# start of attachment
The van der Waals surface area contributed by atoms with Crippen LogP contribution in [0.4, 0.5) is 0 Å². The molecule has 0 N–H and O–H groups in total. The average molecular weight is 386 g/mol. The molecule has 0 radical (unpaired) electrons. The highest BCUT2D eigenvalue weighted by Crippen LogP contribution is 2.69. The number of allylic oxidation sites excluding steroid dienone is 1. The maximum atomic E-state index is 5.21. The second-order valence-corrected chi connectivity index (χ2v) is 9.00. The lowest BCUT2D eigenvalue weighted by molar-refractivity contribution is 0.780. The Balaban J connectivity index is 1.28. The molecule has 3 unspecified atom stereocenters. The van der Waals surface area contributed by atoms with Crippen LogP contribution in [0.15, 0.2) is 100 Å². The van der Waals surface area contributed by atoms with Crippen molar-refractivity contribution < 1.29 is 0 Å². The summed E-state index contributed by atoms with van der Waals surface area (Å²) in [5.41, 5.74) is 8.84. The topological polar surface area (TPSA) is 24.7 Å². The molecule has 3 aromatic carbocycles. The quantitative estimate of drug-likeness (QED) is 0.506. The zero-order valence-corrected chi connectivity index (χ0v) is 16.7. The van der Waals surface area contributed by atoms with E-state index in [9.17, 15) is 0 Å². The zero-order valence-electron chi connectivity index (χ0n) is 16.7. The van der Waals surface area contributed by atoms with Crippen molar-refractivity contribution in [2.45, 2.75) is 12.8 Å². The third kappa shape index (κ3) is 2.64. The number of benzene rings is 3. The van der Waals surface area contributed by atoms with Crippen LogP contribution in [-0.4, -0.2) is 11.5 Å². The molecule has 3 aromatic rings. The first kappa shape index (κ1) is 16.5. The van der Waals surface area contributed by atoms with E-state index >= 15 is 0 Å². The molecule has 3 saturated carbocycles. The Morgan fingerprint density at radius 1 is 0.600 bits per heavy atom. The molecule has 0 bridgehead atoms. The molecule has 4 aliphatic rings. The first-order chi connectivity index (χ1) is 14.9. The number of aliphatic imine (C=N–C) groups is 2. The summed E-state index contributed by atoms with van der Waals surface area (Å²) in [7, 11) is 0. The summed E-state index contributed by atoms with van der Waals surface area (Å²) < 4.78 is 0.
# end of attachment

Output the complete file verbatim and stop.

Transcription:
The van der Waals surface area contributed by atoms with Crippen LogP contribution in [0.4, 0.5) is 0 Å². The molecule has 0 N–H and O–H groups in total. The average molecular weight is 386 g/mol. The molecule has 0 radical (unpaired) electrons. The highest BCUT2D eigenvalue weighted by Crippen LogP contribution is 2.69. The number of allylic oxidation sites excluding steroid dienone is 1. The maximum atomic E-state index is 5.21. The second-order valence-corrected chi connectivity index (χ2v) is 9.00. The lowest BCUT2D eigenvalue weighted by molar-refractivity contribution is 0.780. The Balaban J connectivity index is 1.28. The molecule has 3 unspecified atom stereocenters. The van der Waals surface area contributed by atoms with Crippen LogP contribution in [0.15, 0.2) is 100 Å². The van der Waals surface area contributed by atoms with Crippen molar-refractivity contribution < 1.29 is 0 Å². The summed E-state index contributed by atoms with van der Waals surface area (Å²) in [5.41, 5.74) is 8.84. The topological polar surface area (TPSA) is 24.7 Å². The molecule has 3 aromatic carbocycles. The quantitative estimate of drug-likeness (QED) is 0.506. The zero-order valence-corrected chi connectivity index (χ0v) is 16.7. The van der Waals surface area contributed by atoms with E-state index in [9.17, 15) is 0 Å². The zero-order valence-electron chi connectivity index (χ0n) is 16.7. The van der Waals surface area contributed by atoms with Crippen molar-refractivity contribution in [2.45, 2.75) is 12.8 Å². The third kappa shape index (κ3) is 2.64. The number of benzene rings is 3. The van der Waals surface area contributed by atoms with Crippen LogP contribution in [-0.4, -0.2) is 11.5 Å². The molecule has 3 aromatic rings. The first kappa shape index (κ1) is 16.5. The van der Waals surface area contributed by atoms with E-state index >= 15 is 0 Å². The molecule has 3 saturated carbocycles. The Morgan fingerprint density at radius 1 is 0.600 bits per heavy atom. The molecule has 0 bridgehead atoms. The molecule has 4 aliphatic rings. The first-order chi connectivity index (χ1) is 14.9. The number of aliphatic imine (C=N–C) groups is 2. The summed E-state index contributed by atoms with van der Waals surface area (Å²) in [7, 11) is 0. The summed E-state index contributed by atoms with van der Waals surface area (Å²) < 4.78 is 0.